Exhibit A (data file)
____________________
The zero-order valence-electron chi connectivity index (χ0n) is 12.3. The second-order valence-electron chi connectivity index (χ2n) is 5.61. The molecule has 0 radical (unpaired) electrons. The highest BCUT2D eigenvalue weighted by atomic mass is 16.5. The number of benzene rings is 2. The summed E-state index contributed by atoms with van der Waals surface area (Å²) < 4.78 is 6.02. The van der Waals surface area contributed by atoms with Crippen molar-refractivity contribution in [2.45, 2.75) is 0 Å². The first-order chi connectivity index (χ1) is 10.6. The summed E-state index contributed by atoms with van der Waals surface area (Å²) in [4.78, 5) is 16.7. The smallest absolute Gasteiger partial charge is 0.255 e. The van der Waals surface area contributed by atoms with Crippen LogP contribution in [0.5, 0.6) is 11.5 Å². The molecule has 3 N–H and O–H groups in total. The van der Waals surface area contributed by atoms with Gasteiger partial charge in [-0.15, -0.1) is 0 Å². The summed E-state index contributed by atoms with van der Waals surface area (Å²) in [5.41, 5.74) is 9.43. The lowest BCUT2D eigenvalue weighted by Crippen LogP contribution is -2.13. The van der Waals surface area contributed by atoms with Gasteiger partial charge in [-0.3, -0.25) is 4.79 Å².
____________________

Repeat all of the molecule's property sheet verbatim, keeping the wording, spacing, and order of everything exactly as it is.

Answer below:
The zero-order valence-electron chi connectivity index (χ0n) is 12.3. The second-order valence-electron chi connectivity index (χ2n) is 5.61. The molecule has 0 radical (unpaired) electrons. The highest BCUT2D eigenvalue weighted by atomic mass is 16.5. The number of benzene rings is 2. The summed E-state index contributed by atoms with van der Waals surface area (Å²) < 4.78 is 6.02. The van der Waals surface area contributed by atoms with Crippen molar-refractivity contribution in [2.45, 2.75) is 0 Å². The first-order chi connectivity index (χ1) is 10.6. The summed E-state index contributed by atoms with van der Waals surface area (Å²) in [4.78, 5) is 16.7. The smallest absolute Gasteiger partial charge is 0.255 e. The van der Waals surface area contributed by atoms with Crippen LogP contribution in [0.5, 0.6) is 11.5 Å². The molecule has 3 N–H and O–H groups in total. The van der Waals surface area contributed by atoms with Gasteiger partial charge in [-0.15, -0.1) is 0 Å². The summed E-state index contributed by atoms with van der Waals surface area (Å²) in [5.41, 5.74) is 9.43. The lowest BCUT2D eigenvalue weighted by Crippen LogP contribution is -2.13. The van der Waals surface area contributed by atoms with Gasteiger partial charge in [-0.3, -0.25) is 4.79 Å².